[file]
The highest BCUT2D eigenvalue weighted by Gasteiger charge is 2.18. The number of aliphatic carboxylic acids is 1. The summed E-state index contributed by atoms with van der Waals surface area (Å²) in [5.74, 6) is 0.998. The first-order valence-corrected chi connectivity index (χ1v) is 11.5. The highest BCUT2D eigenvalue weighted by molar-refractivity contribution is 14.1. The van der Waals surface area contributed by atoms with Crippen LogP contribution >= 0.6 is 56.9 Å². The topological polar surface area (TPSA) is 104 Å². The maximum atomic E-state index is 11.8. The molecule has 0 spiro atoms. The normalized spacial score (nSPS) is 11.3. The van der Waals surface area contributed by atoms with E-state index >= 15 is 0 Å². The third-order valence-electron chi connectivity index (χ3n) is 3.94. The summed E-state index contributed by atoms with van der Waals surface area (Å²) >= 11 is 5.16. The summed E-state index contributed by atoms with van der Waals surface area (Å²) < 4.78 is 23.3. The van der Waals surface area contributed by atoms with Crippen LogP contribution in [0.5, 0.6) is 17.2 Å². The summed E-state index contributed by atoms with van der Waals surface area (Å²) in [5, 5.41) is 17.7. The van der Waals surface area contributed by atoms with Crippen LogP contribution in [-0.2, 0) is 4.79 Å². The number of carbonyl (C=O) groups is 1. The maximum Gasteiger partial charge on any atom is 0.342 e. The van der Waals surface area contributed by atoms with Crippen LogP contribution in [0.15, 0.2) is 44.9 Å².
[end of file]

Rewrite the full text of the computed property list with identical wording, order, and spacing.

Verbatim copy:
The highest BCUT2D eigenvalue weighted by Gasteiger charge is 2.18. The number of aliphatic carboxylic acids is 1. The summed E-state index contributed by atoms with van der Waals surface area (Å²) in [5.74, 6) is 0.998. The first-order valence-corrected chi connectivity index (χ1v) is 11.5. The highest BCUT2D eigenvalue weighted by molar-refractivity contribution is 14.1. The van der Waals surface area contributed by atoms with Crippen LogP contribution >= 0.6 is 56.9 Å². The topological polar surface area (TPSA) is 104 Å². The maximum atomic E-state index is 11.8. The molecule has 0 spiro atoms. The normalized spacial score (nSPS) is 11.3. The van der Waals surface area contributed by atoms with E-state index >= 15 is 0 Å². The third-order valence-electron chi connectivity index (χ3n) is 3.94. The summed E-state index contributed by atoms with van der Waals surface area (Å²) >= 11 is 5.16. The summed E-state index contributed by atoms with van der Waals surface area (Å²) < 4.78 is 23.3. The van der Waals surface area contributed by atoms with Crippen LogP contribution in [0.5, 0.6) is 17.2 Å². The summed E-state index contributed by atoms with van der Waals surface area (Å²) in [5, 5.41) is 17.7. The van der Waals surface area contributed by atoms with Crippen LogP contribution in [-0.2, 0) is 4.79 Å². The number of carbonyl (C=O) groups is 1. The maximum Gasteiger partial charge on any atom is 0.342 e. The van der Waals surface area contributed by atoms with Crippen LogP contribution in [0.15, 0.2) is 44.9 Å².